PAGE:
Some 120 China-bound passengers got left behind at Newark on the weekend. A crewing issue delayed the plane, meaning the affected passengers would miss their connections out of Narita into China. There was uncertainty over whether Japan would allow the Chinese passengers to transit overnight, so United Airlines decided not to uplift the passengers.
Passengers bumped off the flight at Newark Airport
Initially, the passengers good to go on United Airlines UA79 out of Newark on Sunday, August 16. UA79 is United’s regular flight from Newark Airport to Tokyo Narita. The affected passengers were transiting at Narita before traveling onto either Fuzhou and Hangzhou.
The flight was delayed by three hours because of a crewing issue. Usually, the flight pushes back at 11:30, but on Sunday, UA79 left at 14:30.
Better late than never, but for the Chinese passengers heading home, it meant they would miss their connecting flights at Narita. The Fuzhou-bound passengers were connecting onto the mid-afternoon Xiaman Air flight, and the passengers going through to Hangzhou were due to board an ANA flight.
But strict quarantine rules in Japan deny entry to any non-Japanese traveler who has been in the United States within the last 14 days. A United Airlines spokesperson told Simple Flying;
“Due to the current quarantine restrictions in Japan, we were not able to board the passengers who would have missed their connecting flight to China as a result of the delay.”
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The airline did not want to run the risk of Japan rejecting passengers
Usually, passengers out of the United States doing a quick transit in Narita were exempt from this rule. Protocols are in place to safely manage these passengers as they move between flights. But there are only one or two flights a day between Narita and Fuzhou and Hangzhou. It was questionable whether Japan would accept the stranded passengers for up to 24 hours.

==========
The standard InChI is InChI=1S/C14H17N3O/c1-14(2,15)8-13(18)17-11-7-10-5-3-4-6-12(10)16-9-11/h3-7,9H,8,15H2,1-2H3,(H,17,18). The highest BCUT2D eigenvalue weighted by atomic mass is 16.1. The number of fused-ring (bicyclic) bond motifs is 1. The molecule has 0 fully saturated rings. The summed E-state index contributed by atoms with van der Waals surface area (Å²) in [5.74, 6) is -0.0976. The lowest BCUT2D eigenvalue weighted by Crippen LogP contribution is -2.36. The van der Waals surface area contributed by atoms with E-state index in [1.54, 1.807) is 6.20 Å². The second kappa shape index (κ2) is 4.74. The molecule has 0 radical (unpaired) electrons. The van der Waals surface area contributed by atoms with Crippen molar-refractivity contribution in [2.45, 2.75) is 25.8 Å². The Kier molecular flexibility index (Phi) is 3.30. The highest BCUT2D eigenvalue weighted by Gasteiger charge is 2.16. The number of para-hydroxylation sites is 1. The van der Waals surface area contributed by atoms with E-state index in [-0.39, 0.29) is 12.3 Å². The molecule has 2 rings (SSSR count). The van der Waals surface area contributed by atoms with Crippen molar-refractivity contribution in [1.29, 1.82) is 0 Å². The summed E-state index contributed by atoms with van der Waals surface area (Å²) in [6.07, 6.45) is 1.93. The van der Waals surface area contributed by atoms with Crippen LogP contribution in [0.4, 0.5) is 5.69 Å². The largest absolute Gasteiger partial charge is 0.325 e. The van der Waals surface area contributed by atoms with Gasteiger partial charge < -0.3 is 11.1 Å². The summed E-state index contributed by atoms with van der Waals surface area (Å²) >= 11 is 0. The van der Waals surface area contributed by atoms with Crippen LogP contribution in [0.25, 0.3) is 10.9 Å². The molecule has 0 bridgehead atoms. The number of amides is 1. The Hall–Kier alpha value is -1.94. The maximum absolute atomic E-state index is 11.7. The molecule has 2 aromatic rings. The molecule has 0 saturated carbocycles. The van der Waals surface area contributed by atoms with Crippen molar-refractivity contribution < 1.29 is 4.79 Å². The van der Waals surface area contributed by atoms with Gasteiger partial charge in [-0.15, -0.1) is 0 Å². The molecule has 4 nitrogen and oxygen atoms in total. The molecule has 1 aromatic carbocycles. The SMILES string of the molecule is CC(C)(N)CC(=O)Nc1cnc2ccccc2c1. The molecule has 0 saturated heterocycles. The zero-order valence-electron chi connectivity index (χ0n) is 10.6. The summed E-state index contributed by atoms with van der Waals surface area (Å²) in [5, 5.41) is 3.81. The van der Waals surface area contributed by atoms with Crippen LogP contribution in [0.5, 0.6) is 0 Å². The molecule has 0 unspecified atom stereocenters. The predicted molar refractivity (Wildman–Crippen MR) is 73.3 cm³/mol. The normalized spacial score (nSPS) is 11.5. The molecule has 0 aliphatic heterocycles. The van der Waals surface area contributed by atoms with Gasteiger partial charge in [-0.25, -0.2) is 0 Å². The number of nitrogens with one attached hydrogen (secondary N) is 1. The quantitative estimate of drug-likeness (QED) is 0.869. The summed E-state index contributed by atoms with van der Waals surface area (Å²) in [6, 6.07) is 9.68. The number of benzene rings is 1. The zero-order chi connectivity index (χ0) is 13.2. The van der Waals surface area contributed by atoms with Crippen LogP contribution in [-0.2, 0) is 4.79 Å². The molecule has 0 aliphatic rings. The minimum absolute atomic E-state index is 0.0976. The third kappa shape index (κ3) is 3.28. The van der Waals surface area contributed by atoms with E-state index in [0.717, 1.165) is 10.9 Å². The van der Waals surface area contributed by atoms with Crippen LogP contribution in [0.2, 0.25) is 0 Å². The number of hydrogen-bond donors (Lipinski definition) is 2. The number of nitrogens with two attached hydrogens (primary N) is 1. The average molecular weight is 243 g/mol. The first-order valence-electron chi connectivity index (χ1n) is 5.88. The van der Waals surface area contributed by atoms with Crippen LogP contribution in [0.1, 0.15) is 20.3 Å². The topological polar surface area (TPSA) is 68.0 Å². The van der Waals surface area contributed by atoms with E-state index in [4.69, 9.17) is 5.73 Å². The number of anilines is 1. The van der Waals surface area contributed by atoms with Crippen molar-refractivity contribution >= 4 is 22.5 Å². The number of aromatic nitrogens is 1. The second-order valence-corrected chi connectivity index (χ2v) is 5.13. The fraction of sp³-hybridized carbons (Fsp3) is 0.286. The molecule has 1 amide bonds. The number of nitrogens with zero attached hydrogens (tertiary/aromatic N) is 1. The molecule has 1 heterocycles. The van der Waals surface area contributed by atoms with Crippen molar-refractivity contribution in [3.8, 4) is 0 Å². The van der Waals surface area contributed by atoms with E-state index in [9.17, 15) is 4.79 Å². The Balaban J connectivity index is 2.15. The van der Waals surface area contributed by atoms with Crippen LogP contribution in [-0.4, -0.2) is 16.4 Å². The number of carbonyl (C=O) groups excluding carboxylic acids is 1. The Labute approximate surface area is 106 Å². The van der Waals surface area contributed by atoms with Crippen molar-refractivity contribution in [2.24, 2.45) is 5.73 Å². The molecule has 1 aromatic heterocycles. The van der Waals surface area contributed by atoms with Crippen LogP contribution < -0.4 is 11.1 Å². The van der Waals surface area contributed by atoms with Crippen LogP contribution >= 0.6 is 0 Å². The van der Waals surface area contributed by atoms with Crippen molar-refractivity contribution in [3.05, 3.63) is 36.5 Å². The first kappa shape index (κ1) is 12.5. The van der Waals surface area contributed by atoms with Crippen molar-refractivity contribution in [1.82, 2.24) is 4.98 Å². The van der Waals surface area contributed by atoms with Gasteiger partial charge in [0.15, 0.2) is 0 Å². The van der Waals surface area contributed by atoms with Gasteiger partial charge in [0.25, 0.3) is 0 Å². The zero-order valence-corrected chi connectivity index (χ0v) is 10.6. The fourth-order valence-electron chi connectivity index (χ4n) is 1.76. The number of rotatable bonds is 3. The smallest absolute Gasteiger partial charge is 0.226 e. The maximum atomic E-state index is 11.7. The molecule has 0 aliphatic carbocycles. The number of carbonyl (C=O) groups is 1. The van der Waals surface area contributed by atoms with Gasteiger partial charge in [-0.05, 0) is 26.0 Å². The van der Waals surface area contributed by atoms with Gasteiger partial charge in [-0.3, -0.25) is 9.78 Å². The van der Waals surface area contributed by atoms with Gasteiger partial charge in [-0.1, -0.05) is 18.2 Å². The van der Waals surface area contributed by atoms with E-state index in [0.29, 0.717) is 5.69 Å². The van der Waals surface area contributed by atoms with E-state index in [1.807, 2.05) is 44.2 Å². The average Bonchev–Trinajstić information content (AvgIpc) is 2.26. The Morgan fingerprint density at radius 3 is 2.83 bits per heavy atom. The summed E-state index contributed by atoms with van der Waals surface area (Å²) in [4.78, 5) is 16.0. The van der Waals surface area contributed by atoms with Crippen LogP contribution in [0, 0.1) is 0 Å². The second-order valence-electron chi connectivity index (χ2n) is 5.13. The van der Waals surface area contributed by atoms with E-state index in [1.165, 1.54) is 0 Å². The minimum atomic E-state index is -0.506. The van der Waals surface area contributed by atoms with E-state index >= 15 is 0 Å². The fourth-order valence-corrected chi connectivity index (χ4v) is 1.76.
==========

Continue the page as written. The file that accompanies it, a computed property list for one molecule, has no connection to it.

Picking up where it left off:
Rather than run the risk of Japan denying the Chinese passengers entry, United Airlines decided not to board the passengers at Newark. If Japan had denied entry, United Airlines would have been responsible for returning the passengers to the United States.
Airlines routinely deny boarding to passengers if the airline thinks they will have return the passenger to the point of departure. Issues such as incorrect or incomplete paperwork, invalid visas, or in this case, a potentially lengthy transit, can cause problems at arrival airports.
Passengers impacted, United working to resolve the problem
According to the Xinhua News Agency, United’s decision did cause a lot of problems for the stranded passengers. The news agency reports seats on China-bound services are at a premium, and many passengers had waited months to fly. Now, they say they face another wait. The report states many of the impacted passengers had pre-positioned in New York to catch the flight. Many were returning to China permanently. They had packed up their lives in the United States, and many were close to their visa expiration dates.
United Airlines acknowledges this and says it is working on getting the passengers home as quickly as they can.
“We’re sorry for the inconvenience and are working to get these customers to their final destination as soon as possible,” the United Airlines spokesperson said.